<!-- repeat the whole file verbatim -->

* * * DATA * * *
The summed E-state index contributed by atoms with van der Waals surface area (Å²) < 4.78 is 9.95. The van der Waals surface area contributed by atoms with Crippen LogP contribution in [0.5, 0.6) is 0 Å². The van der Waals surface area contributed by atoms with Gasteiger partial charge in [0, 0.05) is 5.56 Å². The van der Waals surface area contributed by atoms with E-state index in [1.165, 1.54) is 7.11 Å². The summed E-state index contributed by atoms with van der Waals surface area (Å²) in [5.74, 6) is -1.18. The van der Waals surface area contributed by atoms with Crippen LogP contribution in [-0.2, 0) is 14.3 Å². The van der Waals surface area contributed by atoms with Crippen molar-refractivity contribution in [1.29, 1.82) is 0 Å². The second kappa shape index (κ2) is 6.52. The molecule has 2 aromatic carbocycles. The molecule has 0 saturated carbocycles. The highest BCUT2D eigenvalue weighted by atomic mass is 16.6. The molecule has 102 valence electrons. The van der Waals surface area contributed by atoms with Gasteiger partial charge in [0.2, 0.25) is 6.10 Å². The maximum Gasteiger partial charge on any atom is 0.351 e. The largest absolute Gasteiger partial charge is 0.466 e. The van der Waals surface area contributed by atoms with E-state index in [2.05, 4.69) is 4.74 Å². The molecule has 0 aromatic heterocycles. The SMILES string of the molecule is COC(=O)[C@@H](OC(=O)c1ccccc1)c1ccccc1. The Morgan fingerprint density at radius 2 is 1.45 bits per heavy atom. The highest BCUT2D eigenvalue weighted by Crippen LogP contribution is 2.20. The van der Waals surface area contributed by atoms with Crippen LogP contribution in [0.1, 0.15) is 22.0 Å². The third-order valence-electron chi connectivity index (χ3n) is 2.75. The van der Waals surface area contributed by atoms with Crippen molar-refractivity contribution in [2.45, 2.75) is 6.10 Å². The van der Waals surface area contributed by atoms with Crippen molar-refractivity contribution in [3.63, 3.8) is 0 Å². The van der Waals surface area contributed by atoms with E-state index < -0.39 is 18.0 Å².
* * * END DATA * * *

The summed E-state index contributed by atoms with van der Waals surface area (Å²) < 4.78 is 9.95. The van der Waals surface area contributed by atoms with Crippen LogP contribution in [0.5, 0.6) is 0 Å². The van der Waals surface area contributed by atoms with Gasteiger partial charge in [0, 0.05) is 5.56 Å². The van der Waals surface area contributed by atoms with E-state index in [1.165, 1.54) is 7.11 Å². The summed E-state index contributed by atoms with van der Waals surface area (Å²) in [5.74, 6) is -1.18. The van der Waals surface area contributed by atoms with Crippen LogP contribution in [-0.2, 0) is 14.3 Å². The van der Waals surface area contributed by atoms with Crippen molar-refractivity contribution in [1.29, 1.82) is 0 Å². The second kappa shape index (κ2) is 6.52. The molecule has 2 aromatic carbocycles. The molecule has 0 saturated carbocycles. The highest BCUT2D eigenvalue weighted by atomic mass is 16.6. The molecule has 102 valence electrons. The van der Waals surface area contributed by atoms with Gasteiger partial charge in [0.2, 0.25) is 6.10 Å². The maximum Gasteiger partial charge on any atom is 0.351 e. The largest absolute Gasteiger partial charge is 0.466 e. The van der Waals surface area contributed by atoms with E-state index in [2.05, 4.69) is 4.74 Å². The molecule has 0 aromatic heterocycles. The SMILES string of the molecule is COC(=O)[C@@H](OC(=O)c1ccccc1)c1ccccc1. The Morgan fingerprint density at radius 2 is 1.45 bits per heavy atom. The highest BCUT2D eigenvalue weighted by Crippen LogP contribution is 2.20. The van der Waals surface area contributed by atoms with Crippen LogP contribution in [0.1, 0.15) is 22.0 Å². The third-order valence-electron chi connectivity index (χ3n) is 2.75. The van der Waals surface area contributed by atoms with Crippen molar-refractivity contribution in [2.45, 2.75) is 6.10 Å². The van der Waals surface area contributed by atoms with Crippen molar-refractivity contribution in [3.63, 3.8) is 0 Å². The van der Waals surface area contributed by atoms with E-state index < -0.39 is 18.0 Å².